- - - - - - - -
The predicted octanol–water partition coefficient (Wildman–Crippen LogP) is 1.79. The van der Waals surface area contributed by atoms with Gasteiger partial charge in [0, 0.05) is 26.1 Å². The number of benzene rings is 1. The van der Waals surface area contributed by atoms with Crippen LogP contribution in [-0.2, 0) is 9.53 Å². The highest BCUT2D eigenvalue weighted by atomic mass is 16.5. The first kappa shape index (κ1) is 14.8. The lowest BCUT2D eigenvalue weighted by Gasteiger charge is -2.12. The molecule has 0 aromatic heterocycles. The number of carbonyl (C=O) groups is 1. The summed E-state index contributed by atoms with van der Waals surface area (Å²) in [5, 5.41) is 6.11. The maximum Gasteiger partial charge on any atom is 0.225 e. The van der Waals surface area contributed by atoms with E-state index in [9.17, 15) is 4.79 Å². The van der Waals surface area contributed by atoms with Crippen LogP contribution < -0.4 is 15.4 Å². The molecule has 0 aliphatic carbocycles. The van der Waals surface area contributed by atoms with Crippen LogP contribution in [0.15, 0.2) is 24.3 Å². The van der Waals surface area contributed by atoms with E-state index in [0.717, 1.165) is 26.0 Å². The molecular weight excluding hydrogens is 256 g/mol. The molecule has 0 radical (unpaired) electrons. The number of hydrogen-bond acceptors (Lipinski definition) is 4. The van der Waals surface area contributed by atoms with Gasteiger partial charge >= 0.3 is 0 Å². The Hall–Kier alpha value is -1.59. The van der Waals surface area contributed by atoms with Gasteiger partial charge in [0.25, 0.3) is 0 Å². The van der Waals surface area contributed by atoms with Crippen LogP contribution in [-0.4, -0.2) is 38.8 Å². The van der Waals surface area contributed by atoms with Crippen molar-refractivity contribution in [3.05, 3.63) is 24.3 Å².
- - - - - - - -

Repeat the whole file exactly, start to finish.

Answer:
The predicted octanol–water partition coefficient (Wildman–Crippen LogP) is 1.79. The van der Waals surface area contributed by atoms with Gasteiger partial charge in [0, 0.05) is 26.1 Å². The number of benzene rings is 1. The van der Waals surface area contributed by atoms with Crippen LogP contribution in [-0.2, 0) is 9.53 Å². The highest BCUT2D eigenvalue weighted by atomic mass is 16.5. The first kappa shape index (κ1) is 14.8. The lowest BCUT2D eigenvalue weighted by Gasteiger charge is -2.12. The molecule has 0 aromatic heterocycles. The number of carbonyl (C=O) groups is 1. The summed E-state index contributed by atoms with van der Waals surface area (Å²) in [5, 5.41) is 6.11. The maximum Gasteiger partial charge on any atom is 0.225 e. The van der Waals surface area contributed by atoms with E-state index in [9.17, 15) is 4.79 Å². The van der Waals surface area contributed by atoms with Crippen LogP contribution < -0.4 is 15.4 Å². The molecule has 0 aliphatic carbocycles. The van der Waals surface area contributed by atoms with Crippen LogP contribution in [0.15, 0.2) is 24.3 Å². The van der Waals surface area contributed by atoms with E-state index in [0.717, 1.165) is 26.0 Å². The molecular weight excluding hydrogens is 256 g/mol. The molecule has 0 radical (unpaired) electrons. The number of hydrogen-bond acceptors (Lipinski definition) is 4. The van der Waals surface area contributed by atoms with Gasteiger partial charge >= 0.3 is 0 Å². The Hall–Kier alpha value is -1.59. The van der Waals surface area contributed by atoms with Gasteiger partial charge in [0.25, 0.3) is 0 Å². The van der Waals surface area contributed by atoms with Crippen LogP contribution in [-0.4, -0.2) is 38.8 Å². The van der Waals surface area contributed by atoms with Crippen molar-refractivity contribution in [3.05, 3.63) is 24.3 Å².